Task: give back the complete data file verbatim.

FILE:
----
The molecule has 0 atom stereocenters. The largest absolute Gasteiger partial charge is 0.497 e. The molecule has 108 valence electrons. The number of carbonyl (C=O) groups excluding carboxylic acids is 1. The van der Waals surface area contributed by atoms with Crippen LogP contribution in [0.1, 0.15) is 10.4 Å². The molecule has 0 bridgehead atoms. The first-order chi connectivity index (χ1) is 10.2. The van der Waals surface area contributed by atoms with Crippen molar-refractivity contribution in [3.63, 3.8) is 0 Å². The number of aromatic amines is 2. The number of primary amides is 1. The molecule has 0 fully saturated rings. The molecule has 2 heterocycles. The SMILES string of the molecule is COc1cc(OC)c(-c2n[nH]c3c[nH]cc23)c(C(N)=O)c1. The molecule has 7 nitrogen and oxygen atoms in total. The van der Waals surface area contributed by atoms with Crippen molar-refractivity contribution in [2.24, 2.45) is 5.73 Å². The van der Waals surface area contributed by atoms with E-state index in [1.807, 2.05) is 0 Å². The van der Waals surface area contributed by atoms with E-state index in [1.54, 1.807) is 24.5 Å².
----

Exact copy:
The molecule has 0 atom stereocenters. The largest absolute Gasteiger partial charge is 0.497 e. The molecule has 108 valence electrons. The number of carbonyl (C=O) groups excluding carboxylic acids is 1. The van der Waals surface area contributed by atoms with Crippen LogP contribution in [0.1, 0.15) is 10.4 Å². The molecule has 0 bridgehead atoms. The first-order chi connectivity index (χ1) is 10.2. The van der Waals surface area contributed by atoms with Crippen molar-refractivity contribution in [3.63, 3.8) is 0 Å². The number of aromatic amines is 2. The number of primary amides is 1. The molecule has 0 fully saturated rings. The molecule has 2 heterocycles. The SMILES string of the molecule is COc1cc(OC)c(-c2n[nH]c3c[nH]cc23)c(C(N)=O)c1. The molecule has 7 nitrogen and oxygen atoms in total. The van der Waals surface area contributed by atoms with Crippen molar-refractivity contribution in [2.24, 2.45) is 5.73 Å². The van der Waals surface area contributed by atoms with E-state index in [1.807, 2.05) is 0 Å². The van der Waals surface area contributed by atoms with E-state index in [1.54, 1.807) is 24.5 Å².